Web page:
Page 73 - SIGA Annual Report 2014

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SIGA’s Governance Practices
Does SIGA Align?
NP 58-201, Section 3.9
3.9 The Board should monitor
compliance with the code and any
waivers granted for the benefit of
Directors and executive officers should
be granted by the Board or committee.
Any waivers for a material departure
from the code for any Directors or
officers should disclose full details
of the material change.
3.9 The Governance Committee is responsible to receive and consider
Directors and Managers COI and Relationship Declaration Forms. In
2013-2014 there were no COI recommended for review.
NI 58-101FI, Section 5(b)
5 (b) Describe steps the Board takes to
ensure Directors exercise independent
judgement in considering transactions
and agreements where a Director or
officer has a material interest
5 (c) Describe other steps the Board
takes to encourage and promote a
culture of ethical business conduct.
SIGA has a written code of conduct policy applicable to all Directors.
The corporation has a Director’s Conflict of Interest Policy meant to
protect the Authority’s interest by outlining guidelines for the Authority’s
Board which ensures that a conflict of interest does not exist or appear
to exist. The corporation has a Disclosure of Wrongdoing Policy in place
and, to further support that, the Board has implemented an employee
hotline that is independently operated. The hotline provides a means
for employees to report allegations of serious wrongdoing and identify
situations where wrongdoing is or has occurred so it can be eliminated.
NP 58-201, Section 3.10
3.10 The Board should appoint a
nominating committee composed
of entirely independent Directors.
As identified in the by-laws of the corporation, the Board structure
will be comprised of no more than 13 Directors. The Federation
of Saskatchewan Indian Nations and the Tribal Councils appointing
twelve of these directors (one per Tribal Council) with the SIGA Board
appointing one independent director with financial expertise. All
appointments are ratified by the Federation of Saskatchewan Indian
Nations Legislative Assembly.
The SIGA Board has undertaken the responsibility of developing a skills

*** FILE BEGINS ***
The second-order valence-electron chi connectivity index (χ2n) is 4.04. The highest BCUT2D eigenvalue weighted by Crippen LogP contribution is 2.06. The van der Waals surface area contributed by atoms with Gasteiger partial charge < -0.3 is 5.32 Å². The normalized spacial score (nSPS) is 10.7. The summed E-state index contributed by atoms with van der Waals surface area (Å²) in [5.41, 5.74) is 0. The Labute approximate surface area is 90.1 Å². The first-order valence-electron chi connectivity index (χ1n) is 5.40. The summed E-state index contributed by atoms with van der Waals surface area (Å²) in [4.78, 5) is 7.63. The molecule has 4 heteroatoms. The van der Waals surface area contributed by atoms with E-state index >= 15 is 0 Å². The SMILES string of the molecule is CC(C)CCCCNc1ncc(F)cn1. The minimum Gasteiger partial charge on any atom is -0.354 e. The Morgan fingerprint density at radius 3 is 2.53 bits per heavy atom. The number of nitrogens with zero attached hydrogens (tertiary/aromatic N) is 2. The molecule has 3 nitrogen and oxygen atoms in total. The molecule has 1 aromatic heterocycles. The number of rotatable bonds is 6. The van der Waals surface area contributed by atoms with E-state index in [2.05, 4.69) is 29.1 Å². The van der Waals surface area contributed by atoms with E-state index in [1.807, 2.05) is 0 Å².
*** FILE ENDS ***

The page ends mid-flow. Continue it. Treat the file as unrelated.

profile for its Board Members. It is distributed to all shareholders for
their use as criteria to base their nomination/selection of directors.
NP 58-201, Section 3.15
3.15 The Board should appoint a
compensation committee composed
entirely of independent Directors.
The Board has appointed a Governance Committee of entirely
independent directors who are responsible for compensation matters.
NP 58-201, Section 3.16
3.16 The compensation committee
should have a written charter
establishing the committee’s purpose,
responsibilities, member qualifications,
member appointment and removal,
structure, operations (including any
authority to delegate to individual
Directors or subcommittees) and
manner of reporting to the Board. In
addition, the compensation committee
should be given authority to engage and
compensate outside advisors necessary
to permit it to carry out its work.
The Governance Committee responsibilities include:
Annually reviews and monitors Senior executive contracts,
compensation and benefits program and recommend changes
where appropriate.
Ensure there are ongoing executive development programs that help
promising individuals within the organization develop the critical skills
identified in the succession plan.
Annually review the administration of all management and staff benefits
and compensation plans to ensure conformity with approved policies.
Review on a regular basis the mechanisms that management has
in place for employee recruitment and to monitor the retention of
employees with a process for monitoring risk.
Based on the CEO evaluation results, the Governance Committee
reviews and makes recommendations to the Board regarding the
CEO’s compensation.
NP 58-201, Section 3.17
3.17 The compensation committee
should be responsible for: reviewing
and approving corporate goals
and objectives relevant to CEO
compensation, evaluating the
CEO’s performance in light of those
corporate goals and objectives, and
determining the CEO’s compensation
level based on the evaluation; making
recommendations to the Board
respecting non-CEO officer and Director
compensation, incentive-compensation
plans and equity-based plans; and
reviewing executive compensation
prior to public disclosure.
The Board evaluates the performance of the President and CEO
annually. The Governance Committee oversees the evaluation of the
President and CEO. The evaluation results are reported in writing to the
Board. The President and CEO is evaluated based performance targets
and measures laid out in the strategic plan, and for complying with
management limitations policies prescribed by the board. The results of
the CEO’s performance are approved by the full Board. The President
and CEO evaluation is scheduled to be completed in July 2014.